This is a nice charred piece of Chilean seabass. The fish flakes beautifully and tastes fresh and light. It’s cooked to perfection too, it’s quite remarkable that they managed to produce a bitter tasting char on the outside while still retaining the moist tenderness on the inside. I like the tsukemono (pickles) that came with the dish – it really cuts through the richness and provides a burst of much-needed acidity.

Nobu Waygu Beef

Smoked Waygu Beef with Grilled Shimeji Mushroom and Truffle Teriyaki Sauce
I love Waygu beef and we ate quite a lot of it during the kaiseki-ryori dinner at our ryokan in Hokkaido. This is a different implementation, the flavor is quite heavy-handed but in a good way. I like the grilled Shimeji mushrooms too – they’re superbly umami and savory tasting. The Waygu beef was decently marbled too.

Lobster Miso Soup

Lobster Miso Soup
This came out as an apt course to wash away the heaviness of the beef course before dessert. It’s a miso soup with lots of lobster flesh inside. I suppose this is what the RM 70 supplement you pay extra for the Special Omakase is for. The dashi-based broth was hearty and I enjoyed drinking it. I like how they put in a generous amount of lobster too.

Green Tea Parmesan Cheesecake with Truffle Meringue

Green Tea Parmesan Cheesecake with Truffle Meringue and Yuzu Sorbet
This is a deconstructed dessert with the matcha cheesecake topping on one side, the base as a slice and the meringue as little dots scattered around the plate. It sounds modernist but it works very well. I enjoyed the rich matcha flavor and the dessert works beautifully when eaten together. The yuzu sorbet was very refreshing. It’s a wonderful end to my omakase dinner.

5-Course Omakase (RM 280 per pax)

Nobu Salmon Tartare

Salmon Tartare in Wasabi Soy Sauce topped with Caviar with a side of Fresh Apricot
The presentation of my dear’s first dish was impressive. It came in a double bowl filled with ice! The inner bowl contains the salmon tartare mixed with onion and garlic in wasabi soy sauce. There’s a caviar topping too and the combination works well together. Very appetizing. You’re supposed to finish it first before starting on the apricot, which is served right on top of the ice cubes.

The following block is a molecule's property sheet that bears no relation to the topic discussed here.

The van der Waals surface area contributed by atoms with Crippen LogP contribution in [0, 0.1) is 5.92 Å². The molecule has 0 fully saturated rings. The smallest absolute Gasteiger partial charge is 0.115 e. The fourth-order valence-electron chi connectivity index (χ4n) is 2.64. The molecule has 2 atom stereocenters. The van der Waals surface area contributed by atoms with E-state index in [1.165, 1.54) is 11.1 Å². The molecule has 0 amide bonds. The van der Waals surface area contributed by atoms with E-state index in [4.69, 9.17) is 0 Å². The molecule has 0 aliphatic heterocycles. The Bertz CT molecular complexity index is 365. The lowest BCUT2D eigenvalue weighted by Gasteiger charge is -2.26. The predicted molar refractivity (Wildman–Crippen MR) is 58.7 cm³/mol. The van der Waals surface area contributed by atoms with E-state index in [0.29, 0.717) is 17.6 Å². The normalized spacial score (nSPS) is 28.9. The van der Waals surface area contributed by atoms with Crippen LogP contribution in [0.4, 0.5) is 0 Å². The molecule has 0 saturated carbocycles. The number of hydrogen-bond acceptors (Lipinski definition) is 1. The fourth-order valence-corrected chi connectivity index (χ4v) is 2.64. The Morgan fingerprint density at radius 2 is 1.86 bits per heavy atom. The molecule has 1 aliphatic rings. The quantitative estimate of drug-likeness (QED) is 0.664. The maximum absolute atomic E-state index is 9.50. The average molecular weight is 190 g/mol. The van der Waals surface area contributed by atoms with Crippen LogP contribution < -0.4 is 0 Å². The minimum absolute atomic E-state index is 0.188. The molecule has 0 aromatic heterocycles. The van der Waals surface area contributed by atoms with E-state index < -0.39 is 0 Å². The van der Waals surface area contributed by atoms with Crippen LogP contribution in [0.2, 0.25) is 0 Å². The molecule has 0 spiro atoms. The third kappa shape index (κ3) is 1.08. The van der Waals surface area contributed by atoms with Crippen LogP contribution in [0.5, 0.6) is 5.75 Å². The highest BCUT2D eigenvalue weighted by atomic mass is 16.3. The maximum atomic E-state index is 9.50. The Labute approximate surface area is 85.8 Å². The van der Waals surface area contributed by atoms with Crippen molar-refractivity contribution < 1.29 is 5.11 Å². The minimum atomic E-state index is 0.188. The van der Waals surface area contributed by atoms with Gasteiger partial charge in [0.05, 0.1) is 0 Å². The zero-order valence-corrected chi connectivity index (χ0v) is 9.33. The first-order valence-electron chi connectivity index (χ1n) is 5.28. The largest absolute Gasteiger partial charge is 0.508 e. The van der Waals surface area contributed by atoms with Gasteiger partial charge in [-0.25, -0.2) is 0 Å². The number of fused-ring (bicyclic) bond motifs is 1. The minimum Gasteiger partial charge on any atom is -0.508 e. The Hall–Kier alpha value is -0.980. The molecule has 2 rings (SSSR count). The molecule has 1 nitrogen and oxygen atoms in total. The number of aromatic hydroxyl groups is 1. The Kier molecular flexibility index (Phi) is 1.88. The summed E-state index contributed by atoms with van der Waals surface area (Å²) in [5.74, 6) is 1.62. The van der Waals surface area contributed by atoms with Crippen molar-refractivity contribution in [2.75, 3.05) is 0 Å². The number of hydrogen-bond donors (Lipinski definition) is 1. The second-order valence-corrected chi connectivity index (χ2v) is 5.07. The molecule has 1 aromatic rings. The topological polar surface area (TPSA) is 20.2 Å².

Tuna Sashimi Salad Matsuhisa Dressing

Tuna Sashimi Salad with Matsuhisa Dressing
I know exactly how this tastes like coz it was sent to me in error! It’s not the fault of our original waitress but a bumbling Malay local who confused our order. However, our waitress should have ensured this did not happen in the first place. Oh well. Matsuhisa is the name of the owner e.g. Nobu Matsuhisa, the Japanese style dressing is his trademark.

Nobu Tempura

Chilean Seabass Tempura with Amazu Ponzu
My better half popped one of the tempura pieces into my mouth and I thought it was fried well but wasn’t particularly spectacular. I then noticed the ponzu sauce and dipped into it, it went famously well together! I was sorely tempted to have another but I thought I shouldn’t be eating so much of my dear’s courses. It was very nice together, the amazu ponzu sauce was brilliant and the tempura is unfaultable – perfectly done.

Nobu Quail

Pan Seared Quail with Wasabi Salsa and Tomato Ceviche
I tried really hard to like this dish and to be fair, the quail was cooked perfectly. It was still tender and moist in the middle while crispy on the outside. It’s cooked karaage (Japanese fried chicken) style. However, I felt like this was severely underwhelming though. It could have been a very nice dish but ultimately fails in taste.

Natsu No Fruit Pearls

Natsu No Fruit Pearls